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The future of working age contributory benefits for those not in paid work

Image of Jobcentre workcoach in discussion with young man.

The Social Security Advisory Committee’s latest detailed report looks at the two contributory benefits for those of working age who are not in paid work: New Style Jobseeker’s Allowance and New Style Employment and Support Allowance.

These have not received much attention over the last decade as, perhaps understandably, the main focus of the Department for Work and Pensions has been on the nationwide roll out of Universal Credit. This follows several decades where successive governments have been content to allow these contributory benefits to shrink in their importance relative to means-tested parts of the system.

Our study has found much that works well with these benefits. Generally those receiving them are treated respectfully and compassionately by those administering the system. It is clear that many of those receiving New Style Jobseeker’s Allowance are well-motivated to make a swift return to paid work.

But we have also identified a number of areas where too often the system does not work as well as it should, leading to a poor service for those qualifying for contributory benefits. Our view is that this stems from a lack of attention to, and a lack of investment in, these benefits; and with Universal Credit now operating nationwide the time is right for a clearly articulated long-term vision for the role that these benefits should be playing.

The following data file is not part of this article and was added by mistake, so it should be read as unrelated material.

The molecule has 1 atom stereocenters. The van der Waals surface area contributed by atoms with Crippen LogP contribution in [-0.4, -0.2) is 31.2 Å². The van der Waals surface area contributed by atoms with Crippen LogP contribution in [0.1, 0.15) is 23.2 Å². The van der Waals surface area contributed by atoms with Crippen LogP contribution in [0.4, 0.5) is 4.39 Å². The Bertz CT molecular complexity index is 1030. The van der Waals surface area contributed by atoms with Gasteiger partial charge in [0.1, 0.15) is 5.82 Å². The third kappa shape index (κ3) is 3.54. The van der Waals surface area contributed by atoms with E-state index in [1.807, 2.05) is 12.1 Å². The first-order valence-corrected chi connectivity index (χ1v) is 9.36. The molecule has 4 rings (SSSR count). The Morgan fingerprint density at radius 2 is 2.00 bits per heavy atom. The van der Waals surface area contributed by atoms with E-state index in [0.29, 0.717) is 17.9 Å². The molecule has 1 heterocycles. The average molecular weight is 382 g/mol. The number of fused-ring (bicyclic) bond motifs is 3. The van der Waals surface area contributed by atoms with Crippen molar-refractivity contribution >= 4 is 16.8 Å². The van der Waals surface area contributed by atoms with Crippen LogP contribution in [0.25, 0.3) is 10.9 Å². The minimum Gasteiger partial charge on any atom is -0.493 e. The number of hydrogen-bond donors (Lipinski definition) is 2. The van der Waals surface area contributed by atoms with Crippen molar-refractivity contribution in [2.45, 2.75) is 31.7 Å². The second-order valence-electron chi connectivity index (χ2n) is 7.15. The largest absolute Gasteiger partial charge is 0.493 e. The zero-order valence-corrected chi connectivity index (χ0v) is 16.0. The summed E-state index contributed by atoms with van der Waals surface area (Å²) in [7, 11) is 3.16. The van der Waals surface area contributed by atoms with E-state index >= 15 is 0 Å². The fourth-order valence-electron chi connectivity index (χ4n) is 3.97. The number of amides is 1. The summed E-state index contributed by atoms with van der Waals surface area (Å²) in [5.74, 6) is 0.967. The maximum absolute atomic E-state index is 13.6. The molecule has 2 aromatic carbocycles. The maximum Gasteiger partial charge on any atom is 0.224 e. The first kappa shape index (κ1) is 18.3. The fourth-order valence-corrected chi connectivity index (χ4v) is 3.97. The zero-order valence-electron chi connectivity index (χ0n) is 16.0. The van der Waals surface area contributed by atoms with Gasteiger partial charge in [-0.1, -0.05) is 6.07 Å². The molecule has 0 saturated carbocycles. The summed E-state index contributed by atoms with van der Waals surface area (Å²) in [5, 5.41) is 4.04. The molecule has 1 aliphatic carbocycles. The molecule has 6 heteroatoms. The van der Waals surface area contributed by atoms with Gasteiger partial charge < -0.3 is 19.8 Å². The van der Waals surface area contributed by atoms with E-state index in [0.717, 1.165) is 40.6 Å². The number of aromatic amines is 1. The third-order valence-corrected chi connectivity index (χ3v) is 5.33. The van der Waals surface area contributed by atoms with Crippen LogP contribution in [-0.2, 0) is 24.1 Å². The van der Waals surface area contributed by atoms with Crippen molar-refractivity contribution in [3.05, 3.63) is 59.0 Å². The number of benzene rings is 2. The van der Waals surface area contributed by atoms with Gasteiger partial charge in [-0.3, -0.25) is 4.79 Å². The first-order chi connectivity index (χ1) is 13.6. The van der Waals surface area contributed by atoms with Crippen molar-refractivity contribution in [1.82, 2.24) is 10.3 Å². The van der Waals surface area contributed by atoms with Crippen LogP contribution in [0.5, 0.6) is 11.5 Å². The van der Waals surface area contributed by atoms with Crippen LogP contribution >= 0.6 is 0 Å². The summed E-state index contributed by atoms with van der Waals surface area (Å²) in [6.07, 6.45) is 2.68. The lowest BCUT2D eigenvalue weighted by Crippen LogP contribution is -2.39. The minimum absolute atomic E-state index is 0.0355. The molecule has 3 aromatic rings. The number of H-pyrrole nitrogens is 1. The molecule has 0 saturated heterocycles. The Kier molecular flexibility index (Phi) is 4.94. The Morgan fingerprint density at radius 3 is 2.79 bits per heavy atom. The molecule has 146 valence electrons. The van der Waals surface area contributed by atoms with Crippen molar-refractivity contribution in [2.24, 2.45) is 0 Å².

One option would be move towards integrating these benefits into Universal Credit – so that part of Universal Credit would be available to those with a sufficient contribution record without being means-tested against, for example, their financial assets or their partners earnings. This would improve take-up and, by moving to a single system, eliminate many of the problems that stem from separate systems struggling to work well alongside each other.

While such a reform might not be achievable in the near-term having this as a long-run goal would set a clear direction of travel. Reforms and operational changes could then be made gradually over time in order to deliver improvements to how the system works for claimants and how it is administered that brings us closer to the ultimate destination.

Our report is with the Secretary of State for Work and Pensions, and we await her response with interest. In the meantime, I hope you find it useful and of interest.

You can find our report here.

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